A decision to equip staff and students with iPads has helped transform the way that teaching is carried out at Harlow College in Essex, according to its deputy principal Louise Turner.
The move was prompted by repeated complaints by students unhappy with the IT facilities at the college, she said.
Speaking during a "What do students want?" session at ed tech conference Digifest 2018 yesterday, Ms Turner commented that bulk-buying iPads: “completely wiped out the complaints about IT”. She added: “We wanted to move away from the didactic teacher at the front delivery mode and engage our learners more in their learning”.
The introduction of “digital learning” addressed the desire of learners to get feedback on their progress, how they were doing and what they needed to do to improve. These issues very rarely come up as causes of concern now, according to Ms Turner.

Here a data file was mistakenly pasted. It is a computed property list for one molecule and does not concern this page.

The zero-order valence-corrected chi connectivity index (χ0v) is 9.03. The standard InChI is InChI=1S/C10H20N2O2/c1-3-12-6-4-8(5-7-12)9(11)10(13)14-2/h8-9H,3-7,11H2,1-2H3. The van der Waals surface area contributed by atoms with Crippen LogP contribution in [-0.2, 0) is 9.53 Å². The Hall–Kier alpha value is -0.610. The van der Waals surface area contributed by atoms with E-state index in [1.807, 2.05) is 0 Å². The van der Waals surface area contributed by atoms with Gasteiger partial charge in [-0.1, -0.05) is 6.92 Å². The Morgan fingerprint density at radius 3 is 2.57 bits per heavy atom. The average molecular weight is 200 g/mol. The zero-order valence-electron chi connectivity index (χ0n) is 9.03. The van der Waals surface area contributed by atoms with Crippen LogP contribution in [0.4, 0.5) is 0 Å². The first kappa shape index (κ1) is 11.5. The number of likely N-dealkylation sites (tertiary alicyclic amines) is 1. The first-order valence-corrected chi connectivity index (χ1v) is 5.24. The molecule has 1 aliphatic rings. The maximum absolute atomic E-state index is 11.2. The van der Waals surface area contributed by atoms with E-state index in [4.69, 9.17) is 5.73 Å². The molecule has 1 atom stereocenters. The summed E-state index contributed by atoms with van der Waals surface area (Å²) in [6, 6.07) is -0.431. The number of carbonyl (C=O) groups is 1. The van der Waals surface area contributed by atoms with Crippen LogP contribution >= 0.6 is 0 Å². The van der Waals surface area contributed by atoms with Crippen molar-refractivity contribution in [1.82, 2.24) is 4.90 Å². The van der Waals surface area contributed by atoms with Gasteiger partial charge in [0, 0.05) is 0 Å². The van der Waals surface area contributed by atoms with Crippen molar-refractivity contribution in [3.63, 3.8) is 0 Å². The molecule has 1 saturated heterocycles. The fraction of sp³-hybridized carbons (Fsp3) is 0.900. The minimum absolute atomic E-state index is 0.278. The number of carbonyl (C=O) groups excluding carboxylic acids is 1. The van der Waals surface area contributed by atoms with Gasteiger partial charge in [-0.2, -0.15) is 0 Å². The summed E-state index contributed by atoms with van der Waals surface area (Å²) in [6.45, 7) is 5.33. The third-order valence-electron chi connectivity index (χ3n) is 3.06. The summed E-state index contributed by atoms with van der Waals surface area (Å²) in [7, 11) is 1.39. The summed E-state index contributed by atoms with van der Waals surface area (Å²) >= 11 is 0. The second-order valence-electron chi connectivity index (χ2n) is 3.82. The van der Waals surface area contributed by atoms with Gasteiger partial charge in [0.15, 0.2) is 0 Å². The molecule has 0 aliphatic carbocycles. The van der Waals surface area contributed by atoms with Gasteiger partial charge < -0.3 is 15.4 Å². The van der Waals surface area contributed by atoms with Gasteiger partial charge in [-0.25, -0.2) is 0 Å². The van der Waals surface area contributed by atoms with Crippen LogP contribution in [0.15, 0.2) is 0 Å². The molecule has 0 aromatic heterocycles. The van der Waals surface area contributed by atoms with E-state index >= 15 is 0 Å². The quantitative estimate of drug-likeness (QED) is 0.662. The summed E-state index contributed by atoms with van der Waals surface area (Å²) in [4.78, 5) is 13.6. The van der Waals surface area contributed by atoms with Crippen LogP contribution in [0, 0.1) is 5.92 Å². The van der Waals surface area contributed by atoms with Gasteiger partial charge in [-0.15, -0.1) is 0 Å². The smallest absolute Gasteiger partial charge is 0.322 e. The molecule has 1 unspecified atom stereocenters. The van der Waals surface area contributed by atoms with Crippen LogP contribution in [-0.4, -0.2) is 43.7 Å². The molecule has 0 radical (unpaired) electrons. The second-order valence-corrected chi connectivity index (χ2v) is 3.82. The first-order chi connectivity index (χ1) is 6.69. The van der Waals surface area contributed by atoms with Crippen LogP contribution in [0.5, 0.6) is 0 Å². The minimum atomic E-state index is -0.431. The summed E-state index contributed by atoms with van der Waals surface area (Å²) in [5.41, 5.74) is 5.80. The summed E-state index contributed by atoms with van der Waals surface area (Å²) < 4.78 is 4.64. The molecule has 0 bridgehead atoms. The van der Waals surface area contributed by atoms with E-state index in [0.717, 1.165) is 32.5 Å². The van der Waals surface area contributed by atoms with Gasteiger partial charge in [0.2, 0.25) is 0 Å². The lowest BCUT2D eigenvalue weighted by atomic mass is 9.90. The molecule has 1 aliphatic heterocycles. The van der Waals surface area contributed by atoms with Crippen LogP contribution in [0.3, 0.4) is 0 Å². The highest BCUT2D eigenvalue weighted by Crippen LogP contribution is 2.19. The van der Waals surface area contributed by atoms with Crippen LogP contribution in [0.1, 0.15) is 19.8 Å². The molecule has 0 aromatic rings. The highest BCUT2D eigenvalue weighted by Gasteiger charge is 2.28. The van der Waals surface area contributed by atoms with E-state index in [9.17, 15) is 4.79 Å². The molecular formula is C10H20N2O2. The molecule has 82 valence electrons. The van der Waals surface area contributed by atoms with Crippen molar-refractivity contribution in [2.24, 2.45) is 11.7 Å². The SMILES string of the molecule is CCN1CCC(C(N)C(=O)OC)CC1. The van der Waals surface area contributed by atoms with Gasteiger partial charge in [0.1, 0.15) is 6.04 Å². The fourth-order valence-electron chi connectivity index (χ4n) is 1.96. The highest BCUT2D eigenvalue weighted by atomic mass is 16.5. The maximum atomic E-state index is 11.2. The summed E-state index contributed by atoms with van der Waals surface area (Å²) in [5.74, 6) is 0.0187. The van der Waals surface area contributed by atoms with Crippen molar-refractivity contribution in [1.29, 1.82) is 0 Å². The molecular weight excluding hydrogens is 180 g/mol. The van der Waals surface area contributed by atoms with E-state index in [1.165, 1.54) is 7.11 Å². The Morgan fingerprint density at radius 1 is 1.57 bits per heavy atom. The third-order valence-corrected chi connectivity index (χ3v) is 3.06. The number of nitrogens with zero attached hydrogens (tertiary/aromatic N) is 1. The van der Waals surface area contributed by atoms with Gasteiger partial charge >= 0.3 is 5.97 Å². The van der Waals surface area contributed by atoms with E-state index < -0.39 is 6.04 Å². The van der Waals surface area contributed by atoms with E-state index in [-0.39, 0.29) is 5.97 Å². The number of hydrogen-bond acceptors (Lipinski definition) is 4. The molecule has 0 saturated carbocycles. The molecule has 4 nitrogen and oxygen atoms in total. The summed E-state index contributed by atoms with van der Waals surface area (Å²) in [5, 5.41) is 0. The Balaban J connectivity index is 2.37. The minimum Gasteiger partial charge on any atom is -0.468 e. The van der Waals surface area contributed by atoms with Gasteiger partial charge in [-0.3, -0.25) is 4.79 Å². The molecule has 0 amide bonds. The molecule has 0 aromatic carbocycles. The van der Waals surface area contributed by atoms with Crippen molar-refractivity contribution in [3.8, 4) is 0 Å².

She told delegates at Digifest 2018, organised by not-for-profit company Jisc: “Our staff are interacting constantly with students both during a lesson and outside of the lesson. The traditional doing a piece of work, getting it submitted, getting it marked, waiting for the next lesson to get some feedback, all of that has gone”.
However, the move was met with some opposition within the college at first. Staff in the supported studies department, which helps students with additional learning needs and/or disabilities were “quite reluctant to begin with for their students to have iPads”.
Ms Turner added: “They didn’t quite know whether they would cope with them or how they would cope with them. In fact, it has revolutionised the way they work and the fact that the students can capture their learning in so many different ways and ways that suit their individual needs and wants is just really incredible”.